Our default formula for a user's usefulness is: sum of the usefulness of the beliefs from the user + square root of the number of times the user voted on the interest of beliefs. The second part of this formula values the participation of the user in votes while decreasing its weight as the number of votes increases. (Functions decreasing more rapidly than square root may perhaps better balance originality and participation effort). These various measures are simple but should incite the users to be careful and precise in their contributions and give arguments for them: unlike in traditional discussions or anonymous reviews, careless statements here penalise their authors. Thus, this should lead users not to make statements outside their domain of expertise or without verifying their facts. (Using a different pseudo when providing low quality statements does not seem to be an helpful strategy to escape the above approach since this reduces the number of authored statements for the first pseudo). On the other hand, the above measures should hopefully not lead "correct but outside-the-main-stream contributions" to be under-rated since counter-arguments must be justified. Finally, when a belief is counter-argued, the usefulness of its author decreases, and hence she is incited to deepen the discussion or remove the faulty belief. Although independently developed, the above approach appears to be an extension of the version of SYNVIEW (Lowe, 1985). In this hypertext system, statements had to be connected by (predefined or user-invented) relations and each statement was valuated by users (this value and another one calculated from the value of arguments and counter-arguments for the statement was simply displayed near the statement as to "summarize the strengths assigned to the various items of evidence".

In addition to the previous features, for the users to cope with large amounts of information, the system should guide the entering and structuring of knowledge and present it in a structured way. A lengthy list of query results may be automatically structured into specialization/partOf hierarchies. If this does not provide enough structure, additional schemes should be used: for example, the results can be grouped according to common characteristics; this is a categorization task which in the general case may be difficult to solve optimally and efficiently but important concepts (such as "process", "physical object", "person", "civil status", "recreational activity", etc.) provide cues for natural groupings. In the ontology of WebKB-2, a number of categories are marked as important but this is not yet used for automatically structuring results. However, the schemas associated to high-level or some medium-level categories are used for generating combinable knowledge entering menus (i.e., a menu can be called from another to build a bigger assertion or query). Any schema added by any user is exploitable. Such menus may ease and help to normalise knowledge entering. The organisation of knowledge into modules (seen as an additional system of indexation) is also helpful for coping with large amounts of information. Furthermore, for each domain field, an initial domain ontology must be created to incite people to enter knowledge and also guide this entering for knowledge sharing purposes. Our on-going experiment in organising the features of ontology editors led us to partially model other related domains and create the following modules to support readability, searches, checking and systematic input: Fields of study, Systems of logic, Information Sciences, Knowledge Management, Conceptual Graph, and Formal Concept Analysis. The last three modules specialize the others and, when presented as Web documents, each of them is divided into sections with titles such as "Domains", "Properties, Measures, Models and Laws", "Processes, Tasks, Techniques and Methodologies", "Process agents", "Data structures and Formats", "Interfaces and Languages", "Tools" (with the subsections "Softwares" and "Hardware"), "Journals, Conferences, Publishers and Mailing Lists", "Articles, Books and other Documents" and "People: Researchers, Specialists, Teams/Projects, etc.".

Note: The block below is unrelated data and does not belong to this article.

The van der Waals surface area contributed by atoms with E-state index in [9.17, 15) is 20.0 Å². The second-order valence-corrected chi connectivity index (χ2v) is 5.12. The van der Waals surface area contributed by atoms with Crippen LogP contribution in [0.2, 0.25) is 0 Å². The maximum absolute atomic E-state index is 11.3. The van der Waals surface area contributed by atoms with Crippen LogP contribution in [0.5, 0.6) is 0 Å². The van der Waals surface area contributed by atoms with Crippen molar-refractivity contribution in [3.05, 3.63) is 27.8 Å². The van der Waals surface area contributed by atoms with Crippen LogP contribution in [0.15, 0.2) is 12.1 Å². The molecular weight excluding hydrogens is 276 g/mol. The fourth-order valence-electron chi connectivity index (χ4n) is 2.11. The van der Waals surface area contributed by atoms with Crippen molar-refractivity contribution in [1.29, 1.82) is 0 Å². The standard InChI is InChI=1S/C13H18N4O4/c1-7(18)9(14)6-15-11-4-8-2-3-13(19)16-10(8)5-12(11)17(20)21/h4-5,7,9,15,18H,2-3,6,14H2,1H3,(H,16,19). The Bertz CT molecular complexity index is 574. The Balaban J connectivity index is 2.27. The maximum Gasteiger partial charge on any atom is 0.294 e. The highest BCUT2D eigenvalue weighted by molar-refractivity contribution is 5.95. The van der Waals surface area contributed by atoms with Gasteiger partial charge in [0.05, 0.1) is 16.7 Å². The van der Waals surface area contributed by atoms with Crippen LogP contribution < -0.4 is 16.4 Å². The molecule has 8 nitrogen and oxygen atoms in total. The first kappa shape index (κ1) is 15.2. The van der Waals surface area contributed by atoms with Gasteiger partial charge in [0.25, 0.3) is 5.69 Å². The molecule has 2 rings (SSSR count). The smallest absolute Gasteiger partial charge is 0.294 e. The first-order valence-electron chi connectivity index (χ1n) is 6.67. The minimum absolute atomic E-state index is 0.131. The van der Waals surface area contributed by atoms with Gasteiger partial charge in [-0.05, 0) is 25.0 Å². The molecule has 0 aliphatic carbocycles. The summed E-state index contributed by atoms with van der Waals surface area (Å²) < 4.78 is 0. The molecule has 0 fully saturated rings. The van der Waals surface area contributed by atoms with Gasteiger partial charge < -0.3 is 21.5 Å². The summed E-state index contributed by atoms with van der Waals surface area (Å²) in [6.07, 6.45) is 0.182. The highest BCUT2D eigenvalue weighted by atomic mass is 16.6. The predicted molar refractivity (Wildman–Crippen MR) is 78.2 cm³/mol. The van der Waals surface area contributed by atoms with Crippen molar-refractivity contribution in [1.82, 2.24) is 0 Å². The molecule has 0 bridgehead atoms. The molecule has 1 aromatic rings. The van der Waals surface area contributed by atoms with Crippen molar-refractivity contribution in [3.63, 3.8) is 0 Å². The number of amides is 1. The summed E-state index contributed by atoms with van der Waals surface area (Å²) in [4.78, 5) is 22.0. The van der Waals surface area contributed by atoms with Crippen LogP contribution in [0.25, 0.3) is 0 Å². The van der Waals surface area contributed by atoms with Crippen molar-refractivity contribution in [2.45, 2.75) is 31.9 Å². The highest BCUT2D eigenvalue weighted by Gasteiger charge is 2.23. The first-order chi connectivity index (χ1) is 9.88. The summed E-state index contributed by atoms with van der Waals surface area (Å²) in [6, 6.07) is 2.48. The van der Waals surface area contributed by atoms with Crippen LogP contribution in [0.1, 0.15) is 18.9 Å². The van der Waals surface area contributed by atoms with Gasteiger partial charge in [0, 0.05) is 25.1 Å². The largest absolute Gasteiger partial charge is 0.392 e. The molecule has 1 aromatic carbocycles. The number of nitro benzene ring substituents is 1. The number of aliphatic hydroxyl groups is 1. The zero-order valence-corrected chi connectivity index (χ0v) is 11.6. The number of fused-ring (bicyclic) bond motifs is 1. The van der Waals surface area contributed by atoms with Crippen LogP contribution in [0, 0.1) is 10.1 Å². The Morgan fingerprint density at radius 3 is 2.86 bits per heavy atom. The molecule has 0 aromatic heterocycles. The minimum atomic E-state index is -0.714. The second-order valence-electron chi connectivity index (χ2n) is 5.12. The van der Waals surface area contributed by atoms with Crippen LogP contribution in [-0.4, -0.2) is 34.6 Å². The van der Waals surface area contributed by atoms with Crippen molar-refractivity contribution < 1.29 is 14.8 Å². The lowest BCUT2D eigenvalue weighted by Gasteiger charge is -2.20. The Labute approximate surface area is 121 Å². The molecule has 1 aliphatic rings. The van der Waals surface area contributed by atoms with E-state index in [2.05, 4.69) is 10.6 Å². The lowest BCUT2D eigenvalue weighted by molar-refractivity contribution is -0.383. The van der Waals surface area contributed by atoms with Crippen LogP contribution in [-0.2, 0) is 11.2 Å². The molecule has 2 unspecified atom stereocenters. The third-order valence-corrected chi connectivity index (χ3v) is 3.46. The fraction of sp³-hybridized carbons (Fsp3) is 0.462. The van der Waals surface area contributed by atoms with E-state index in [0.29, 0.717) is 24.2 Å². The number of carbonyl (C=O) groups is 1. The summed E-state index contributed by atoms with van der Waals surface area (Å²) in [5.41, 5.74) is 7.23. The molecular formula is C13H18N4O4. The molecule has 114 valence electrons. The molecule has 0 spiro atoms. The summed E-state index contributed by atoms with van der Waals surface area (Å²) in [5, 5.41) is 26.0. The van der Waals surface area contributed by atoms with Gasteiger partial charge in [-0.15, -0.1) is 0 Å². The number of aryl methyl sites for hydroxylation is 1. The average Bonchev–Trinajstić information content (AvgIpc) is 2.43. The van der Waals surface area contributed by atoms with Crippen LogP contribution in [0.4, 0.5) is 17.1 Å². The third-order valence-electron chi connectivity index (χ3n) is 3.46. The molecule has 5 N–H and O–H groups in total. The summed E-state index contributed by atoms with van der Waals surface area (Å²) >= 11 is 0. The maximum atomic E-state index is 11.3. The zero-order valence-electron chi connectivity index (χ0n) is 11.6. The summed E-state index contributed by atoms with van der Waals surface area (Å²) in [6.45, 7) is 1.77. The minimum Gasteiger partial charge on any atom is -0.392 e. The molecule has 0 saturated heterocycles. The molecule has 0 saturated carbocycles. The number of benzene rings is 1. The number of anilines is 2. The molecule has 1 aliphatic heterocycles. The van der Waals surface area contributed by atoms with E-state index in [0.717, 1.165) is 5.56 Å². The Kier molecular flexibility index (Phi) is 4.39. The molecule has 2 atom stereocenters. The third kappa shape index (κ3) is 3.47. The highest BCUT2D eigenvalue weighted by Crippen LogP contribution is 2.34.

In his description of a "Digital Aristotle", Hillis (2004) describes a "Knowledge Web" in which researchers could add ideas or explanations of ideas "at the right place", and suggests that this Knowledge Web should "include the mechanisms for credit assignment, usage tracking, and annotation that the Web lacks", thus supporting a much better re-use and evaluation of the work of a researcher than via the system of article publishing and reviewing. Hillis did not give any indication about such mechanisms but our approach seems to provide a template for them. Ideally, each user should be allowed to adapt the system's "default measure" in order to specify what she wants to see according to her own combination of criteria about (i) the authors of the information (e.g., a user may want to discard information that has not been approved by a certain committee or has been authored by a person who does not have a PhD or has authored something that she thinks inappropriate) and (ii) the information itself (e.g., a user may want to see a piece of information only if it has been given arguments that attracted no counter-arguments or if it has been voted as "relevant" and "very original" by persons who, according to that user, have not so far demonstrated bad taste). This approach relies on explicit and fined-grained but possibly informal representations of concepts and statements and their relationships. It is in-line with the constructivist and argumentation theories and can be seen as a particular implementation and support of the Critical Thinking approaches and Brandom's model of discursive practice (Brandom, 1998). The use of whole paragraphs for statements should be allowed as first steps towards more explicit modellings, better comparisons of arguments and deeper debates. WebKB-2 cannot detect redundancies, refinements and inconsistencies amongst a set of informal statements but people can and our approach exploits this. This approach can therefore be used as a solution to the problems of Wikipedia and to support very useful complements, replacements or indexes to research articles, emails, blogs and other independently written documents. It can also be used to develop teaching materials collaboratively and let students complement them as part of assessments or to indicate parts that they found unclear. Pedagogical strategies could still be independently associated by teachers to subsets of the KB (as they currently are to large LOs) in order to indicate to students what they should explore and remember, which exercises they should do, and in which order. If each user's success to exercises associated to a statement is also stored in the KB (in a public or anonymous way), this may be used as a precise tool to compare and select people on their knowledge about a certain set of concepts or statements, and this may also be used in user-defined functions to valuates knowledge providers and thus also for filtering information.